Swine Flu: The Musical

3 Comments

I am seriously considering the production of a stage play — Swine Flu in Oz: The Musical. It ought to go global in no time.

My idea is prompted by the announcement by the Catholic archbishop of Melbourne, Archbishop Hart, who's asked his diocesan priests to limit Communion to the Host alone, and not to offer chalices of wine until further notice. Additionally, Catholic churchgoers are to be asked to nod to each other rather than shake hands, and not, as some do, to hold hands while saying the Our Father, all to avoid the spread of swine flu.

Victoria, with its overwhelming share of swine flu cases, is clearly no longer 'The place to be'. But while prudence is one thing, absurdity also needs to be recognised.

While swine flu germs could adhere to the surfaces of chalices, why would they avoid the containers from which Hosts are distributed, the clothing of those distributing communion, money (truly 'filthy lucre'), collection plates, church door handles, pews, newsletters, stall benches and other surfaces?



How soon will we see people warned off using public telephones, and supermarket staff wiping down trolley handles, store doors and turnstiles, to say nothing of the various products that are picked up and handled by a forest of hands every hour? What of the cutlery in restaurants?

It should be a golden opportunity for the authorities to clean up our disgusting public toilets and to ensure that the simple rules of hygiene are posted and publicised in the press, radio and television (and churches?) year round, rather than being triggered only by the arrival of a mystery virus.

The Commonwealth Government website offering swine flu tips talks about if we 'must use' public transport, as though there are alternatives for millions of commuters who are reliant on it.

Where are the legions of cleaners we should see wiping down train, tram and bus door handles, to say nothing of the internal devices the standing crowds must clutch as they seek to stay on their feet in overcrowded vehicles?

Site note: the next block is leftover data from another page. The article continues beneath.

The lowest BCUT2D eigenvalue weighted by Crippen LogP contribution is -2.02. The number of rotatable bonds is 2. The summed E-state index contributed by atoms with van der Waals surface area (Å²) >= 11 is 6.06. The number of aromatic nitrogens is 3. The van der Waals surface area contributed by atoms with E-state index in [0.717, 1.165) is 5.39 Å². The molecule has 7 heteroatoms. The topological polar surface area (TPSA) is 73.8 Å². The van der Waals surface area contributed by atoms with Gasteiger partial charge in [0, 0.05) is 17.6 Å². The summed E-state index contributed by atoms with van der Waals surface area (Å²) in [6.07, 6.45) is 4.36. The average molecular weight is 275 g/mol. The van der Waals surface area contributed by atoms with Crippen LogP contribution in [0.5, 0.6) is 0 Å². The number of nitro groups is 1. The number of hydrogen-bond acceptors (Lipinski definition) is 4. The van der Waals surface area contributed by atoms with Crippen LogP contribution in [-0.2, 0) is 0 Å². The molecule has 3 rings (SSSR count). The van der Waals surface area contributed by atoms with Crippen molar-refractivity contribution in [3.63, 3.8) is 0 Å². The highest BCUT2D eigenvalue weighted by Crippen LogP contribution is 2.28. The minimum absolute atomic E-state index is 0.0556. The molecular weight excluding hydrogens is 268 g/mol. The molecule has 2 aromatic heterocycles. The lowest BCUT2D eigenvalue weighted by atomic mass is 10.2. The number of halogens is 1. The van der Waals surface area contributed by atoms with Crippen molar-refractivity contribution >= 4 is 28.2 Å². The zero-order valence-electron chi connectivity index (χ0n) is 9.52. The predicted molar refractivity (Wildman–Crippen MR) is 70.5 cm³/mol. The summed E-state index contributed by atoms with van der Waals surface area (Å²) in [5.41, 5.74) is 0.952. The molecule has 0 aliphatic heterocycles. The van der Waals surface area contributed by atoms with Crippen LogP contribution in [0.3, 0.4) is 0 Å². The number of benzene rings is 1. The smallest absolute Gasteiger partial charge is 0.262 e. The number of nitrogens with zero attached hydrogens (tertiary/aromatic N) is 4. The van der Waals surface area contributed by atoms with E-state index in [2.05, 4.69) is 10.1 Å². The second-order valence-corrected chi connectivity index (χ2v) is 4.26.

Why aren't the transport providers handing out face masks? Don't they have a duty of care?. It would be cheaper for them (and parishes too) to buy in bulk rather than for commuters (and parishioners) to buy in handfuls.

When will we see people at surgeries and hospitals cleaning door handles, bed ends and chairs, lift buttons, and taxi door handles?

While would-be passengers on cruise liners are to be tested for infection before boarding, why isn't this also applying to plane and other public transport users?

Right now it's an embarrassment to be a Victorian, and, in a reluctant nod to my archbishop, it's needlessly even more so if one's a Catholic as well.


Brian Haill is a parishioner at St Francis Xavier Parish, Frankston, Vic.

 

 

 

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Existing comments

Ridiculing others who have to make serious decisions about how best to manage the spread of a virus that has in some cases proved fatal should be rejected as the ad hominem attack that it is. Mouth to Chalice contact is far more intimate and invasive than any of the other 'straw men' put up by Brian Hall. Archbishop Hart is a good and prudent man with a well-developed sense of social responsibility. You may not agree with him. But you should show him respect as a fine Archbishop and good pastor..
Fr John I Fleming | 04 June 2009


While we are on this topic I have often wondered why we have the statement in some Melbourne parish bulletins that "In this archdiocese we do not dip the host into the chalice", or words to that effect. But it is never said why we do not do this, or why we should not do it. There just seems to be a cosy assumption. Perhaps Father John, with respect to you you could enlighten me. Thanks.
Brian Dethridge | 04 June 2009


'Various types of belief can be implanted in many people after brain function has been deliberately disturbed by accidentally or deliberately induced fear, anger or excitement. Of the results caused by such disturbances, the most common one is temporarily impaired judgment and heightened suggestibility. Its various group manifestations are sometimes classed under the heading of 'herd instinct', and appear most spectacularly in wartime, during severe epidemics, and in all similar periods of common danger, which increase anxiety and so individual and mass suggestibility.'
'Various types of belief can be implanted in many people after brain function has been deliberately disturbed by accidentally or deliberately induced fear, anger or excitement. Of the results caused by such disturbances, the most common one is temporarily impaired judgment and heightened suggestibility. Its various group manifestations are sometimes classed under the heading of “herd instinct”, and appear most spectacularly in wartime, during severe epidemics, and in all similar periods of common danger, which increase anxiety and so individual and mass suggestibility.'
Dr William Sargant, a psychiatrist at the Tavistock Institute, wrote in his 1957 book, Battle For The Mind

I suggest you search WHY the government is participating in this little control exercise.






margaret | 12 June 2009


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